The KC Royals are moving Whit Merrifield to center field ahead of the 2020 season. What do the metrics suggest for his performance?
We’re slowly inching closer and closer to baseball being back. Spring training kicks off in less than a month for the KC Royals and although there won’t be a ton of new faces on this year’s squad, we’ll get a good look at some fan-favorites playing new positions. Longtime second baseman/super-utility star Whit Merrifield is one of them.
Merrifield has built a reputation as one of the most reliable players in baseball over the last few seasons. Leading the league in hits in back-to-back seasons and playing good defense at second base, he brings his lunch pail and flat-out works day in and day out. He’s a special player, and one the Royals value a ton despite constant outside bantering about whether or not the team should trade him.
In the latter stages of Dec., the organization signed third baseman Maikel Franco to a one-year contract. As a result of this move, Hunter Dozier was moved to right field and Merrifield shifted to center. Because of the imminent emergence of second baseman Nicky Lopez, Merrifield needed somewhere to play that could see him get consistent innings. Center appears to be that spot, but what do the numbers say?
FanGraphs’ Ultimate Zone Rating (UZR) is one of the most widely-accepted statistics when it comes to defense. In addition to traditional UZR, the site projects that metric to UZR/150, or how a player would have fared had they played 150 games worth of innings at a certain position. It’s not perfect, but it provides a solid foundation for understanding how well (or poorly) a player defends.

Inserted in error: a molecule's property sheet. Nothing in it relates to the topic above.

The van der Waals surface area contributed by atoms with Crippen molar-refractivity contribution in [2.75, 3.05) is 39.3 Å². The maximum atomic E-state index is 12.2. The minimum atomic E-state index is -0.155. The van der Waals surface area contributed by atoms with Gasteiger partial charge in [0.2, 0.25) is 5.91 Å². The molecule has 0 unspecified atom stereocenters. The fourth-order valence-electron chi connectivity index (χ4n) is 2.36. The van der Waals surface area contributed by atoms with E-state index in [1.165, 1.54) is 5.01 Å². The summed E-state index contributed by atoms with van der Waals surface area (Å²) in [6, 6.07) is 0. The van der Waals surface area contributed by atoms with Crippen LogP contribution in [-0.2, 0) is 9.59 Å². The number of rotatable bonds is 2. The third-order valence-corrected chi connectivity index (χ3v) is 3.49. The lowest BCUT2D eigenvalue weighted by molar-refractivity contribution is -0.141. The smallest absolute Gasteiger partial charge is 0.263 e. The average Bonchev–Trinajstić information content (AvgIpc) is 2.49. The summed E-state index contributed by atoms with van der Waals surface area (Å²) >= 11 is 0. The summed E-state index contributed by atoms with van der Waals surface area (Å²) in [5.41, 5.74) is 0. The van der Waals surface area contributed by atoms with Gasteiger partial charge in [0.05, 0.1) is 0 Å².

In 2018, Merrifield logged 241.2 innings in center field. In those innings, he posted a 4.0 UZR. This is close to “above average” and when taking into consideration his UZR/150 of 22.3, it’s easy to see how good he graded on the year when he was out there.
Last season, though, it was a different story. In 131.1 innings, Merrifield’s UZR was -1.4 (barely below average) and his UZR/150 (-10.9) would have classified as “poor.” This ho-hum performance could have been due to fewer opportunities, but it’s still a far cry from the numbers posted the year prior. So… who’s the real Whit Merrifield: Royals center fielder?
The answer is probably somewhere in between. At the age of 31, Merrifield hasn’t experienced the athletic effects of aging and can still get to many balls in the outfield. His arm is reliable and accurate. He won’t make any highlight plays but as he gets a full season in center field, or something close to it, we’ll get a much better picture of just how good — or bad — he is there.
What do you think, KC Royals fans? Is Whit going to shine in center, or will he struggle? Only time will tell.